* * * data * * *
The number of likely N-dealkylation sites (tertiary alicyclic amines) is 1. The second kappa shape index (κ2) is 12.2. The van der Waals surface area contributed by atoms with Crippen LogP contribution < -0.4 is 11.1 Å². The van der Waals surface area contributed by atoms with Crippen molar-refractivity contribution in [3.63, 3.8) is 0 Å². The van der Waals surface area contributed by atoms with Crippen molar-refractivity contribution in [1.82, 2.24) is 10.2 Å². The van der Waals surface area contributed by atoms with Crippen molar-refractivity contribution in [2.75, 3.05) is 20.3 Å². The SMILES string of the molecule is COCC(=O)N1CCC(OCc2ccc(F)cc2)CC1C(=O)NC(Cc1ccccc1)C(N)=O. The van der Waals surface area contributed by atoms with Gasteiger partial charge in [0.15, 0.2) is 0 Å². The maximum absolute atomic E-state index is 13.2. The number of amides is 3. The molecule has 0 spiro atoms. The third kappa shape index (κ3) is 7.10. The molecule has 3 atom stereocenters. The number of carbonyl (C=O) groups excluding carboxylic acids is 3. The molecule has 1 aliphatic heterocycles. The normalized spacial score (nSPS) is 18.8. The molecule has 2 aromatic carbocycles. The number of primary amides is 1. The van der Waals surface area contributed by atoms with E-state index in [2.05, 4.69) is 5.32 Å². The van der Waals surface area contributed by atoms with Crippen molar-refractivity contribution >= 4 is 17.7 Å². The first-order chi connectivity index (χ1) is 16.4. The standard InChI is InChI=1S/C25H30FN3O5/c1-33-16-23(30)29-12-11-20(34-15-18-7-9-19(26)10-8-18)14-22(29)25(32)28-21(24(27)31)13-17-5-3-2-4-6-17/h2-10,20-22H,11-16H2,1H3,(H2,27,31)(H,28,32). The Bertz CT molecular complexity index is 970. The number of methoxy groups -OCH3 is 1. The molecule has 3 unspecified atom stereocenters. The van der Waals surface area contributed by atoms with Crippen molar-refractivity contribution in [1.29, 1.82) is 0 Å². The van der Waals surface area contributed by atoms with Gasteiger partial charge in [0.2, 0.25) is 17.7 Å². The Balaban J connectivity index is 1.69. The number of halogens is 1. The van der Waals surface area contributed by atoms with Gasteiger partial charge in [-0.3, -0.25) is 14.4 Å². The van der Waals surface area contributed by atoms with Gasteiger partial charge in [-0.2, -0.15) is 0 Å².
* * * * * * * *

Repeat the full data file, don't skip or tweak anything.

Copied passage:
The number of likely N-dealkylation sites (tertiary alicyclic amines) is 1. The second kappa shape index (κ2) is 12.2. The van der Waals surface area contributed by atoms with Crippen LogP contribution < -0.4 is 11.1 Å². The van der Waals surface area contributed by atoms with Crippen molar-refractivity contribution in [3.63, 3.8) is 0 Å². The van der Waals surface area contributed by atoms with Crippen molar-refractivity contribution in [1.82, 2.24) is 10.2 Å². The van der Waals surface area contributed by atoms with Crippen molar-refractivity contribution in [2.75, 3.05) is 20.3 Å². The SMILES string of the molecule is COCC(=O)N1CCC(OCc2ccc(F)cc2)CC1C(=O)NC(Cc1ccccc1)C(N)=O. The van der Waals surface area contributed by atoms with Gasteiger partial charge in [0.15, 0.2) is 0 Å². The maximum absolute atomic E-state index is 13.2. The number of amides is 3. The molecule has 0 spiro atoms. The third kappa shape index (κ3) is 7.10. The molecule has 3 atom stereocenters. The number of carbonyl (C=O) groups excluding carboxylic acids is 3. The molecule has 1 aliphatic heterocycles. The normalized spacial score (nSPS) is 18.8. The molecule has 2 aromatic carbocycles. The number of primary amides is 1. The van der Waals surface area contributed by atoms with E-state index in [2.05, 4.69) is 5.32 Å². The van der Waals surface area contributed by atoms with Crippen molar-refractivity contribution >= 4 is 17.7 Å². The first-order chi connectivity index (χ1) is 16.4. The standard InChI is InChI=1S/C25H30FN3O5/c1-33-16-23(30)29-12-11-20(34-15-18-7-9-19(26)10-8-18)14-22(29)25(32)28-21(24(27)31)13-17-5-3-2-4-6-17/h2-10,20-22H,11-16H2,1H3,(H2,27,31)(H,28,32). The Bertz CT molecular complexity index is 970. The number of methoxy groups -OCH3 is 1. The molecule has 3 unspecified atom stereocenters. The van der Waals surface area contributed by atoms with Crippen molar-refractivity contribution in [1.29, 1.82) is 0 Å². The van der Waals surface area contributed by atoms with Gasteiger partial charge in [0.2, 0.25) is 17.7 Å². The Balaban J connectivity index is 1.69. The number of halogens is 1. The van der Waals surface area contributed by atoms with Gasteiger partial charge in [-0.3, -0.25) is 14.4 Å². The van der Waals surface area contributed by atoms with Gasteiger partial charge in [-0.2, -0.15) is 0 Å².